Detroit — On March 20, 2007, the American Civil Liberties Union of Michigan announced a federal lawsuit on behalf of the Ann Arbor Film Festival (AAFF) against the State of Michigan for violating the first amendment rights of the festival.
The lawsuit, filed in federal district court in Detroit, claims that the State of Michigan set out to punish the AAFF for screening films that the state deemed “objectionable.” The state’s punishment included withdrawing undistributed Michigan Council for Arts and Cultural Affairs (MCACA) program grants.
“The AAFF has stood as an uncensored channel for artists and filmmakers of diverse backgrounds for more than 40 years,” said Kary Moss, Executive Director of the ACLU of Michigan. “It is now our job to ensure that the state legislators do not overreach and become the regulators of artistic expression. They may have great flexibility in determining which programs are worthy of funding, but they must do so in accordance with the First Amendment.”
In March 2006, the Mackinac Center, whose goal is to stop taxpayers’ dollars from funding the arts, wrote an essay singling out the AAFF as a government-funded “cesspool of silliness.” After the essay was published, a representative of the Mackinac Center testified before members of the state legislature and suggested that some of the films exhibited were “pornographic,” a charge vehemently denied by the Film Festival.
Shortly after this testimony, the Michigan legislature announced that the festival had violated the MCACA speech restrictions and would not be eligible for current funding.
These vague speech restrictions include language that “the MCACA shall not award grants for projects or activities that include displays of human waste on religious symbols, displays of sex acts, and depictions of flag desecration.” The legislature specifically accused the AAFF of violating its sex-act ban, and submitted a list of offensive films implicitly charged as pornographic.
Two films on this list are "Boobie Girl" – an animated short, which tells the story of a girl who had always wanted an ample chest and finally ended up getting far more than she ever wished for – and “Chests” – a short that features two shirtless men bumping chests in the fashion of athletes celebrating.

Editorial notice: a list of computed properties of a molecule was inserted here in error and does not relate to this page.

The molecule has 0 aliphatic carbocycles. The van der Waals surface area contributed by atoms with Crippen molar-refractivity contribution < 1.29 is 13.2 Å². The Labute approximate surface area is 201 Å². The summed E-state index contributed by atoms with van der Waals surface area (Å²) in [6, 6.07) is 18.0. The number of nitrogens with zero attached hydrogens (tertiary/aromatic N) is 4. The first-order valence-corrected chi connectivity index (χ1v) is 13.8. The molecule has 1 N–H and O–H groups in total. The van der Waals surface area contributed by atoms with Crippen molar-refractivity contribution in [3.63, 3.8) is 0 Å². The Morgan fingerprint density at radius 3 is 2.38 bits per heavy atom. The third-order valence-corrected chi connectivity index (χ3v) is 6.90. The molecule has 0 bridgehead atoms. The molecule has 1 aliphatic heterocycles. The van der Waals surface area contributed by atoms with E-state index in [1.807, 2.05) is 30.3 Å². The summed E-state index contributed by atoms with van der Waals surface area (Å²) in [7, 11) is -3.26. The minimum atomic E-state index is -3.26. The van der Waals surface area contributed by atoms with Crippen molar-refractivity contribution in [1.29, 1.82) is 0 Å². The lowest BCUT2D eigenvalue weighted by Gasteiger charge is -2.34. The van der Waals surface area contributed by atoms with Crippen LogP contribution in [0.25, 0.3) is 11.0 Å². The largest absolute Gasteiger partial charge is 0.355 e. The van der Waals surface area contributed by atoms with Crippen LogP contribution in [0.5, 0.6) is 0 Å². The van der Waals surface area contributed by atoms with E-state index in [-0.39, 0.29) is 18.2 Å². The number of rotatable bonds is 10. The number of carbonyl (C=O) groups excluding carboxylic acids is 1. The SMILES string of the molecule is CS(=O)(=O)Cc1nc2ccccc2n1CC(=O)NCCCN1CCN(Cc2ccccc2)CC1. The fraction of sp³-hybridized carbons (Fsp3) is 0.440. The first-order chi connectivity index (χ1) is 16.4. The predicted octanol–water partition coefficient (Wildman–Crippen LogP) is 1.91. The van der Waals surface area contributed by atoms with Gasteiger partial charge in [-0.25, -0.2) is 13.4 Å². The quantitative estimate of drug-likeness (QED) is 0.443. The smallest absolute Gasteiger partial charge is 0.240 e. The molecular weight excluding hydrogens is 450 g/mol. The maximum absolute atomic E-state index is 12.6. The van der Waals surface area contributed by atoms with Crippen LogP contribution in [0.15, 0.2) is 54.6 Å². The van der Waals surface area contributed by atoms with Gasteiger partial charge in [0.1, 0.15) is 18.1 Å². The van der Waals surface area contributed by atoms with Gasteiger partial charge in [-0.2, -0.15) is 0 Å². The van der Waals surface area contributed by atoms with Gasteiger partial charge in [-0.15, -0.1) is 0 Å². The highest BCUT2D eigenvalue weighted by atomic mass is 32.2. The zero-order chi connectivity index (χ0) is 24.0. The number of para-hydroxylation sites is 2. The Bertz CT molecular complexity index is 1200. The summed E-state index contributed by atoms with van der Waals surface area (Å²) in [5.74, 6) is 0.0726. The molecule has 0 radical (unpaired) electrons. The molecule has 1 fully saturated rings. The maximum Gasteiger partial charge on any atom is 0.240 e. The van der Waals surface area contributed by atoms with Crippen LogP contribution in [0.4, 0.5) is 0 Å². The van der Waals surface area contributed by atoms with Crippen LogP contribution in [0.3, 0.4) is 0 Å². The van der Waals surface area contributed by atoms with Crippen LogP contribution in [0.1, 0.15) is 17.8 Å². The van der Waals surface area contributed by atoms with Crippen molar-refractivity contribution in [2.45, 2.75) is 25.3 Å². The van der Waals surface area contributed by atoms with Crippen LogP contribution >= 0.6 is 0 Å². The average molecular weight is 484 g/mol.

“We didn’t ask for this fight,’ said Jay Nelson, President of the Ann Arbor Film Festival. “But because we were singled out by special interest groups, it is now our duty to protect our artists and the values they cherish. By adhering to these restrictions we would have compromised our artistic integrity and everything the festival stands for.”
In August 2006, the governor signed into law an appropriations bill that further expanded the MCACA restrictions requiring the MCACA to withhold undistributed grant payments from those who violate the restrictions, forbids recipients of the grants to create or promote art that violates the restrictions and gives the MCACA the authority to disqualify the grant recipients from future funding for up to 3 years.
The Ann Arbor Film Festival Board of Directors recently voted unanimously to forego state funding for at least two years or as long as the restrictions are in place to avoid any perceived conflicts of interest. The festival has received funding from the state for the past 10 years.
The Ann Arbor Film Festival is represented by Cooperating Attorneys, Jim Walsh and Susan Kornfield along with Michael J. Steinberg, ACLU of Michigan Legal Director and Kary L. Moss, ACLU of Michigan Executive Director.
To read the complaint, visit: www.aclumich.org/pdf/aaffcomplaint.pdf
For more information about the Ann Arbor Film Festival, visit: http://www.aafilmfest.org/